Each quarter, the Selected Lists teams compile the titles that have been officially nominated to date. These books have been suggested by the team or through the title suggestion form, read by multiple members of the team, and received approval to be designated an official nomination. At the end of the year, the final list of nominations and each Selected List’s Top Ten will be chosen from these titles.
Across the Tracks: Remembering Greenwood, Black Wall Street, and the Tulsa Race Massacre. By Alverne Ball. Art by Stacey Robinson. Abrams/Megascope, $15.99 (9781419755170).
Greenwood—also known as Black Wall Street—was a bustling district in Tulsa, Oklahoma, with many successful Black-owned businesses. In 1921, a white mob descended on Greenwood, destroying businesses and devastating the community. One hundred years later, Across the Tracks pays homage to Greenwood.
Alone. By Megan E. Freeman.2020. Penguin Random House/Crown, $17.99 (9780593176399).
Maddie finds herself completely, totally alone when she wakes up from a secret sleepover and discovers that everyone was evacuated overnight from her town, her state, and maybe her whole half of the country. She has to survive natural disasters, the elements, looters, wild animals, and her own crushing loneliness.
The Canyon’s Edge by Dusti Bowling Little, Brown Books for Young Readers Publication Date: September 10, 2020 ISBN: 9780316494687
Nora and her father are haunted by the death of Nora’s mother one year ago. Through what is meant to be an enjoyable day trip hiking in a canyon, we learn about the circumstances surrounding her death, and how Nora and her father have dealt with their trauma. When a flash flood separates Nora from her father and their supplies, she must rely on her wits and physical and emotional strength to survive alone in the harsh desert environment.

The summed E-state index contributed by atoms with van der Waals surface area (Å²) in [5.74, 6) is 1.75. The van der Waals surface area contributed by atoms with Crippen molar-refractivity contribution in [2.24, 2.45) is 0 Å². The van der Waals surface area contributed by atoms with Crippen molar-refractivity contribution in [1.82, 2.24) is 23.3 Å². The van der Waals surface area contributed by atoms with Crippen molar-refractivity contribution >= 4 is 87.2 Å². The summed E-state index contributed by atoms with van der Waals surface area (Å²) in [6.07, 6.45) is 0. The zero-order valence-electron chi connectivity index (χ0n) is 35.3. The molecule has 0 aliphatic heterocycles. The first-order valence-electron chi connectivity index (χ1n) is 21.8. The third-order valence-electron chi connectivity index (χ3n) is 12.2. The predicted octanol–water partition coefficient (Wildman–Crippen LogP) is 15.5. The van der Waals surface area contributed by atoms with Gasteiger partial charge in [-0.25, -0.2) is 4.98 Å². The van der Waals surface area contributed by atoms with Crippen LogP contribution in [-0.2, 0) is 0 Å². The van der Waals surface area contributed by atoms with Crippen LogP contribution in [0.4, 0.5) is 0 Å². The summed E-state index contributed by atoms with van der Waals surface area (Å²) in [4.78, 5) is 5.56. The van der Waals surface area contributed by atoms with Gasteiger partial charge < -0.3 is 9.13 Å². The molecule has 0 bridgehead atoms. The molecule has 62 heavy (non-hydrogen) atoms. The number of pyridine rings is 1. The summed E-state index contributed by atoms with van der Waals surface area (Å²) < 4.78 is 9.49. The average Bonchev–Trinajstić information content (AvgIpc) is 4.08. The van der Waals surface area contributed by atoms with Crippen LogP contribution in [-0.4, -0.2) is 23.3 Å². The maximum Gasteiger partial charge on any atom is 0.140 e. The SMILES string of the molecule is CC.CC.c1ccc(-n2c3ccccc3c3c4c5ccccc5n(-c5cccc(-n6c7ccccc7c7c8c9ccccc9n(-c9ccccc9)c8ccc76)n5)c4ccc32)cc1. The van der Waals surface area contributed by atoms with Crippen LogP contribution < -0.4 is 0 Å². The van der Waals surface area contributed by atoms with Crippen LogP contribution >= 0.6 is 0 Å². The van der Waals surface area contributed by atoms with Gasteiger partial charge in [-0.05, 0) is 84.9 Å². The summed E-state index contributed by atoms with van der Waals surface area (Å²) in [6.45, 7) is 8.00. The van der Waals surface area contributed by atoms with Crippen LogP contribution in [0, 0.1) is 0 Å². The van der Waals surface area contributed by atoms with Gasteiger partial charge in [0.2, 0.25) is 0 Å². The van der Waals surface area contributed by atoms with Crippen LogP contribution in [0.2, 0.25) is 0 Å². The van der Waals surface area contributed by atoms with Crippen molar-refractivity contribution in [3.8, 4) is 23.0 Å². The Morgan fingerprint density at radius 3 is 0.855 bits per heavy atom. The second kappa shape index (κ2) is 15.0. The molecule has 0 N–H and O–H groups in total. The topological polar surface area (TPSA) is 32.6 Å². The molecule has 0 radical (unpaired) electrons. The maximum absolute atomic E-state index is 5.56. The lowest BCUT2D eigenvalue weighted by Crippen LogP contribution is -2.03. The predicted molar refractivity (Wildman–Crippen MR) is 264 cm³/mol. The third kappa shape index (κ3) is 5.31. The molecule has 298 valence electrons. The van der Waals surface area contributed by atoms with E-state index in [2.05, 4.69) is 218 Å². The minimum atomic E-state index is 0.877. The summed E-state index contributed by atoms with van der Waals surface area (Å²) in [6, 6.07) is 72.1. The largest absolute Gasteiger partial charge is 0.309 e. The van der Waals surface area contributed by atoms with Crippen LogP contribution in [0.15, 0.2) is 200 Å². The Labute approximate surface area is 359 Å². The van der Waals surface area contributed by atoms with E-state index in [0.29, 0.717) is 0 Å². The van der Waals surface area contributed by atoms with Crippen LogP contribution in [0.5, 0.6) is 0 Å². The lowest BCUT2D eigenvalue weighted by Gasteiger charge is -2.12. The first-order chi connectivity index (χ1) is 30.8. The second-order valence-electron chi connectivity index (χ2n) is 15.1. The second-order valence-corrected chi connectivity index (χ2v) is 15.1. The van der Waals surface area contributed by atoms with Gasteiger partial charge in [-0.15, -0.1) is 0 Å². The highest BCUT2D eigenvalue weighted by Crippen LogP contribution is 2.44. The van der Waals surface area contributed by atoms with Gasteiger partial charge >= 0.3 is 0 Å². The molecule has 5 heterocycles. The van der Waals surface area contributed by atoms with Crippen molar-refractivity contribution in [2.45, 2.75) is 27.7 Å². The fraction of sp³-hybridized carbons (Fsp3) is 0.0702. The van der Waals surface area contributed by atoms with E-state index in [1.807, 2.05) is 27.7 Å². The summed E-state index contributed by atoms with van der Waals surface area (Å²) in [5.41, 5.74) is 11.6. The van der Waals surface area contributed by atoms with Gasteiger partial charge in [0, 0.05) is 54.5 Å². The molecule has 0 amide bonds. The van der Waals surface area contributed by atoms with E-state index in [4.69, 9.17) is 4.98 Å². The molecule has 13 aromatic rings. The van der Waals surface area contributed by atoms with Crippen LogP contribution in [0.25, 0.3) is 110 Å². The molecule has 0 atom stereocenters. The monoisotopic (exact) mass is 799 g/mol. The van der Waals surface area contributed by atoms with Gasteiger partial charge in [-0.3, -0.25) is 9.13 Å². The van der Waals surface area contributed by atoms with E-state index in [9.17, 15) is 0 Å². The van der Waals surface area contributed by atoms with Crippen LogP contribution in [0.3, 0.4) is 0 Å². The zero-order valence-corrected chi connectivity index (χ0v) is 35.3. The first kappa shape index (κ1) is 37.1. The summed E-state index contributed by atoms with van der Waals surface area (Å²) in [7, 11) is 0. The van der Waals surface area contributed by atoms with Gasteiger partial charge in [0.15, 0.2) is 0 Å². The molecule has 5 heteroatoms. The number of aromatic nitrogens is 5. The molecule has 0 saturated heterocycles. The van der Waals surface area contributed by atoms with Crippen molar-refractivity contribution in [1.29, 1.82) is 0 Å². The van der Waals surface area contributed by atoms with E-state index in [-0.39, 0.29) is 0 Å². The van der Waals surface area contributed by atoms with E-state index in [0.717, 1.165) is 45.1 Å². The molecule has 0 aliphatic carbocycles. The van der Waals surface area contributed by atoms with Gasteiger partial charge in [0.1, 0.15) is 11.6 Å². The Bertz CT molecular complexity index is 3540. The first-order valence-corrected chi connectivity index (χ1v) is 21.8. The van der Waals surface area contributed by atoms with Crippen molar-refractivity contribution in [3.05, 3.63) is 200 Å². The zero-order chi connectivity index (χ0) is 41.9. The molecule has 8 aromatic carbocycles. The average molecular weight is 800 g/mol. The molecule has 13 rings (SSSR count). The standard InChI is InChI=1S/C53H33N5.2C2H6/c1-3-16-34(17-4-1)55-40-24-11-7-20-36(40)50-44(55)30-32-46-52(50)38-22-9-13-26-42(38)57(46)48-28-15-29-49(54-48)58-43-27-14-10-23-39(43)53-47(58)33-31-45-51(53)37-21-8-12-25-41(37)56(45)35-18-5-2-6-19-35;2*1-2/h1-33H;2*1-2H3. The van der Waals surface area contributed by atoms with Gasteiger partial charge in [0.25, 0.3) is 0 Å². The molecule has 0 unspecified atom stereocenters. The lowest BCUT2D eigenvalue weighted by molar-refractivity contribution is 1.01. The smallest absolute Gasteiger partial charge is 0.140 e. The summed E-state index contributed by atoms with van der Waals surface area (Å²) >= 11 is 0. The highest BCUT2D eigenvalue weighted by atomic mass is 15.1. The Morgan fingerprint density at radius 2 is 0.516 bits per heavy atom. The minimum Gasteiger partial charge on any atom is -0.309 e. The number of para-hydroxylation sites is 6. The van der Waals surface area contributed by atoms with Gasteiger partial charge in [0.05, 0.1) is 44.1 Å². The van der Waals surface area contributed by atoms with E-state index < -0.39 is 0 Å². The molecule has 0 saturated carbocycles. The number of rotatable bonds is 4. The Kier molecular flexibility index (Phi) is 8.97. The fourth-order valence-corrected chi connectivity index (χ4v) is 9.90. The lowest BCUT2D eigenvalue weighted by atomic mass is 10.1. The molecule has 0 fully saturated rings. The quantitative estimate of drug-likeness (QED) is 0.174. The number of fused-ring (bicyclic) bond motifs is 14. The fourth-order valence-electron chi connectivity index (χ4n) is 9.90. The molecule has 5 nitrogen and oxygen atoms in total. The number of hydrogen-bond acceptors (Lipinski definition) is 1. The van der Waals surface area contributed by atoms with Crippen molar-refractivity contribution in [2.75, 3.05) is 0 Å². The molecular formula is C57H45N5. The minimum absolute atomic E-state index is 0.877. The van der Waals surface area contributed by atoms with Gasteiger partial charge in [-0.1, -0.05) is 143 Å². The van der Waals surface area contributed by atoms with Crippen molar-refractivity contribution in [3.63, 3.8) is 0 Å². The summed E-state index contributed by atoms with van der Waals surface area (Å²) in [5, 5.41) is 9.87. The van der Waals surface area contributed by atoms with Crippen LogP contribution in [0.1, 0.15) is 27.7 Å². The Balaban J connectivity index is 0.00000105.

T. S. Eliot famously opened his classic poem “The Waste Land” by proclaiming April “the cruelest month,” and students everywhere might agree when April rolls around and teachers pull out their well-worn poetry unit. April is National Poetry Month, which for poetry lovers means the spotlight shines on their favorites, old and new. We encourage the celebration of poetry year round, but in honor of the 25th anniversary of this special designation, here are 25 new titles, ideas, and resources to mark the occasion.
1. Though she needs no real introduction, we would be remiss if we didn’t start our list with NY Times #1 bestseller Amanda Gorman and her forthcoming collection, which includes her inaugural poem, “The Hill We Climb.”
2. Invite your teens to participate in the Dear Poet project, where young people get to engage directly with award-winning poets, such as Janice Lobo Sapigao:
Alone by Megan E. Freeman Aladdin/Simon & Schuster Publication Date: January 12, 2021 ISBN: 978-1534467583
Taking advantage of her divorced parents, Maddie convinces her mom she is staying with her dad and vice versa in order to pull off a sleepover at her grandparents’ empty apartment. In the morning, she awakes to find she is alone. The entire town, including her family, have been evacuated and stripped of all forms of communication. Maddie has no other option but to fend for herself, living off what the town left behind. With only George the Rottweiler for companionship, Maddie survives a fire, flood, tornado, and several harsh winters in her quest to stay alive and one day see her family again.